25 July 2015

Animals As Leaders - The Joy Of Motion


Certainly one act I should really pay attention to more often, and as I'm listening to this 2014 offering The Joy Of Motion, I really wish to God I'd reviewed this last year. One of the members Tosin Abasi I recognise as a well learned Technical Metalcore (or Mathcore if you like) guitarist and I have watched his masterclass snippets on several Ultimate Guitar Podcasts. He's more akin to a seven string Ibanez and he's always willing to demonstrate a few licks he's picked up in short space of time.

Animals As Leaders is formerly his solo project, now Javier Reyes and Matt Garstka he has on board as fully paid up members yet on first impressions of hearing the opening few minutes, this is like a supergroup that nobody's ever heard of. Intrigued? Read on then. The band name that Tosin adopted is from Ishmael, a Daniel Quinn novel which basically deals with one character, akin to the origins of man and his role at the centre of all things in the universe and of its significance. Sounds Orwellian to me but still a third eye opener nevertheless.

It's the first indications that we're looking at a seriously underrated act and I did mention the opening track without going into depth. If the first tune is to make an impact, it needs to have a few hooks, one following another backed up by some serious mathcore drumming and Kascade ticks all the boxes here. Opening shop is  Javier Reyes' calm Symposium styled guitarring before Tosin's metal traits, but I'm also very impressed by Gartska's speedy yet very calculating skinswork, a la Carl Palmer (one of the greatest in the world by the way). If Kascade intended to knock me for six, then certainly the intention and impact worked to a tee.


Less pace on track two Lippincott, the bridges resemble Jeff Wayne's War Of The Worlds and less metal based, but still very compelling yet two hooks and without warning four minutes is up already. Next up is Air Chrysalis which makes the album more mellowing, well at least until midway in when Mr Tobin's intense seven string leads starts to make its musical illustration, but again, all over far too soon for its five minute existence. Another Year follows a same format of jazz fusion and metal hints, but there's more feature on keyboards by producer Misha Mansoor, maybe not as raucously organised this time but a hint that the whole project is not confined to the three core band members.

I would like to call this a concept album, but I'm not sure if I would get away with that even for a progressive piece. At present, no track runs much more between four and five minutes, but all very intriguing so far for the eager listener. Physical Education, not a bad tune maybe a little stuck in the filler status but certainly not disappointing as the more listens I give it. Tooth And Claw is a welcome return to the spiky edge, I really enjoy the  two, maybe three Iron Maiden layered guitar bases, especially as Tosin Abasi evidences some enlightening influences. Midpoint of The Joy Of Motion now, and while there's a threat that the beats may becoming similar, Mr Tosin's leads right at the beginning really mean business, lightens up halfway, then a few more differing loops and twists in the plot keep up the intrigue factor.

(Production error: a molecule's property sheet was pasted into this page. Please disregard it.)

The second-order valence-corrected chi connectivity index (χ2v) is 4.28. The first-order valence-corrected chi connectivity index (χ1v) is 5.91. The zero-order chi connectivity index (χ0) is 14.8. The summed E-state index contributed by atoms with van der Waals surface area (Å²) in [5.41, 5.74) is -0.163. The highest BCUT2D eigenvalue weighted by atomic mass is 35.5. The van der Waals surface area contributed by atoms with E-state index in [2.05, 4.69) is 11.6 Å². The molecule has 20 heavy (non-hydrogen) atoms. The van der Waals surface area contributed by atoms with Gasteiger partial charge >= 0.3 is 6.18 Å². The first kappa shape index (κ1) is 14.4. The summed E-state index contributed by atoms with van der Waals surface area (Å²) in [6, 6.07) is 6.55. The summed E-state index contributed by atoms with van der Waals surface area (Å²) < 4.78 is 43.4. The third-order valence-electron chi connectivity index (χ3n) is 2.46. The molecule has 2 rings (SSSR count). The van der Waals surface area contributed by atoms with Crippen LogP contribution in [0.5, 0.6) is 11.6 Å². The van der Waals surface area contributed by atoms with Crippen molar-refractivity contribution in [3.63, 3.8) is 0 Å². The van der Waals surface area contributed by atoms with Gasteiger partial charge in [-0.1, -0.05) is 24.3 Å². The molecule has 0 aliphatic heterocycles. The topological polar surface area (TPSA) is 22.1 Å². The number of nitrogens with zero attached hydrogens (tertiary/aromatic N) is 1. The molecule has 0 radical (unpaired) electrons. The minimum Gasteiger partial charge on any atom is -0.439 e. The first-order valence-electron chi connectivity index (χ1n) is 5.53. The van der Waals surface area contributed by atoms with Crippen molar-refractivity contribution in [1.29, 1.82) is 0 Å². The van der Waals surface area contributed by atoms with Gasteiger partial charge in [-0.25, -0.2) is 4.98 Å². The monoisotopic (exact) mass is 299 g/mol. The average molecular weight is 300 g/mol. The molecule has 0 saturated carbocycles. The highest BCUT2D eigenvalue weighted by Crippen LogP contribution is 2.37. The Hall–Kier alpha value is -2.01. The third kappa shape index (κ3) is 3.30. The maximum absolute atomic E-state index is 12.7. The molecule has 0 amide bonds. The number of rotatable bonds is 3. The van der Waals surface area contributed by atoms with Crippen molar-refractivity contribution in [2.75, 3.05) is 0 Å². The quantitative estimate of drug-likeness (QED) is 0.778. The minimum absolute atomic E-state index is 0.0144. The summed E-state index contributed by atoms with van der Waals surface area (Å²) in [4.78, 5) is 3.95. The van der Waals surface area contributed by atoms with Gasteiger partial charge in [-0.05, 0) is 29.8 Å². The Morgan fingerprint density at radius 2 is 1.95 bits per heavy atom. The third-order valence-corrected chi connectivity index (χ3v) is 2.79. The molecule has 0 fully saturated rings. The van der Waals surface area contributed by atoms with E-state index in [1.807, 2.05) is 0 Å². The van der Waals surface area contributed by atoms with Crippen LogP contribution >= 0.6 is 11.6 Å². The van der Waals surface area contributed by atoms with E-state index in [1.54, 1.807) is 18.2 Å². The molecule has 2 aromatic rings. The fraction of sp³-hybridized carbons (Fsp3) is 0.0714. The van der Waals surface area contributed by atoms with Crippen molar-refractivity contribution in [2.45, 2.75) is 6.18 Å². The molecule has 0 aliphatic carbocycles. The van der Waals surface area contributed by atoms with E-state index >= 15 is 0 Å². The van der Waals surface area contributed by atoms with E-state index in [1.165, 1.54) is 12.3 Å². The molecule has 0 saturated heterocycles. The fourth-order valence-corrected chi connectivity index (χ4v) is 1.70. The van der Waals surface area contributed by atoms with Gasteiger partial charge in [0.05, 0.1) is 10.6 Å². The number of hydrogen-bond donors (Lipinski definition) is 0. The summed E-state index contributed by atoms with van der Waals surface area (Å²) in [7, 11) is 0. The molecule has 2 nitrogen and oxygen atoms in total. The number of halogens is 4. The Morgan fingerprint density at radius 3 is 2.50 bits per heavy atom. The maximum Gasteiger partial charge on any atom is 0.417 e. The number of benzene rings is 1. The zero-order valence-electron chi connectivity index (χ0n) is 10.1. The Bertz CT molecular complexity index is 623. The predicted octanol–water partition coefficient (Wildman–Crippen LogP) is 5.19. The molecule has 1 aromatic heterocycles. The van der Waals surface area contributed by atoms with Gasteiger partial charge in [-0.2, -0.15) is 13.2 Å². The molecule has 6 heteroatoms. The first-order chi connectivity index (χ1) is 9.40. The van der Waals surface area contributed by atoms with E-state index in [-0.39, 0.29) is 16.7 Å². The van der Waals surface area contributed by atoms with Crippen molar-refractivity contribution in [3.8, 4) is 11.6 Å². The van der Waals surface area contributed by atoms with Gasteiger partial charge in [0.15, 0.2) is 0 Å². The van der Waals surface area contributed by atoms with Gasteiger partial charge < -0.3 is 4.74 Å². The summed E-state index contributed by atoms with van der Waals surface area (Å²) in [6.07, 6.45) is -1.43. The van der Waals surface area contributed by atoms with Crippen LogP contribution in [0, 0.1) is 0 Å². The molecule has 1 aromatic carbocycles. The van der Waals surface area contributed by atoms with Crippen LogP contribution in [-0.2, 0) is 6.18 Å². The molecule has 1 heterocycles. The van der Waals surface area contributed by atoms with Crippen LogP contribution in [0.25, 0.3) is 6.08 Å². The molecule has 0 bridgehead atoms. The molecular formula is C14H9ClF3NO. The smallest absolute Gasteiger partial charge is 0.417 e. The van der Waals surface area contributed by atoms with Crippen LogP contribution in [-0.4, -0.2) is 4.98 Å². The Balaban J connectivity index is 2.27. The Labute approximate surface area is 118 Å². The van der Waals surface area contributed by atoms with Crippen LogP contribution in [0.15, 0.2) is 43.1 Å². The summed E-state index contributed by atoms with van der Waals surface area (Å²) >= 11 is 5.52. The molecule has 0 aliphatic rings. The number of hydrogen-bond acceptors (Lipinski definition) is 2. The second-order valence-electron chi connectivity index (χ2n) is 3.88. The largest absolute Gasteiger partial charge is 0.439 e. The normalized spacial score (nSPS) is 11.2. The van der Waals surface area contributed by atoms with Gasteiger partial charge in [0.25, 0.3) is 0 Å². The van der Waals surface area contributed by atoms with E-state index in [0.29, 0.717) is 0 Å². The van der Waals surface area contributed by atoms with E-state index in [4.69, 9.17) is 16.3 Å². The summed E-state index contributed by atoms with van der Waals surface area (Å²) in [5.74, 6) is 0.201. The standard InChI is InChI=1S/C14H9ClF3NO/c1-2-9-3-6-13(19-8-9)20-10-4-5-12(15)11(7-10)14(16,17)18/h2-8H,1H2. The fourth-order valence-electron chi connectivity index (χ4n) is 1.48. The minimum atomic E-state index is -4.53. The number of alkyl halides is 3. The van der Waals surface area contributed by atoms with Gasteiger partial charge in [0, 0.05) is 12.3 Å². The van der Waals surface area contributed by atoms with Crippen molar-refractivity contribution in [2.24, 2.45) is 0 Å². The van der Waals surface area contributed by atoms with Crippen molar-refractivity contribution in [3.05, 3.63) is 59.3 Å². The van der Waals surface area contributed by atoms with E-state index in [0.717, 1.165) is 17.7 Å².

Track number eight is The Future That Awaited Me. Like Joe Satriani, it's really difficult to remember the titles as instrumentals, but it's another one that sounds like a heavy influence from The Alan Parsons Project. Previous track was my top contender, but this less heavy version is also in with a shout. Aside from the Jazz Fusion, Prog Metal order of the menu, next track Para Mexer is opened with Spanish nylon strings, which I suspect was from the hands of rhythm guitarist Javier Reyes. It's been a welcome change, and sets The Joy Of Motion in good stead for the final three tracks.


The Woven Web is more bass driven, sounds like Mark King going hell for leather and is the dominant force throughout its whole four minutes. Misha Mansoor is another well learned contribution to the Animals concern. I try to imagine what the instrumentalists were thinking at the time they composed their tunes, in Mind-Spun, the police siren riffs for me give a rare dark sense of foreboding, and well, a rare break from the theme of airiness. Final track Nephele restores some of that airiness until the Jeff Wayne-esque effects return close out. I haven't mentioned much about it, but like the others on the album, it forges its own path in its own inimitable form.

Here and now, I'll confess I was expecting great things from Animals As Leaders and actually they've delivered the goods right on time. It's just a shame that in general expectation is an unquantifiable thing that can't measure up your thoughts if you're relatively new to Jazz Fusion, Djent or Prog Metal. The Joy Of Motion is for me a wheel oiled machine and Tosin and Co have gifted the listener with a real meaty little project. Actually, maybe project isn't the appropriate term but certainly a fantastically beautiful offering. An album either hits me or doesn't. If not, then it usually takes a few listens before it really gets under your skin in the best way.  I haven't bought any CDs for a good 12 months now, (sorry I still don't do album downloads, I'm ashamed to say) but it's now time to get out my Christmas wish list....

9 out of ten. Almost perfect....almost.
Best Track : Tooth And Claw

Buy The Joy Of Motion here on Amazon
Listen to the album here on Spotify
Deezer listeners can alternatively click on this link
Official Animals As Leaders Facebook page here
Official Animals As Leaders website here

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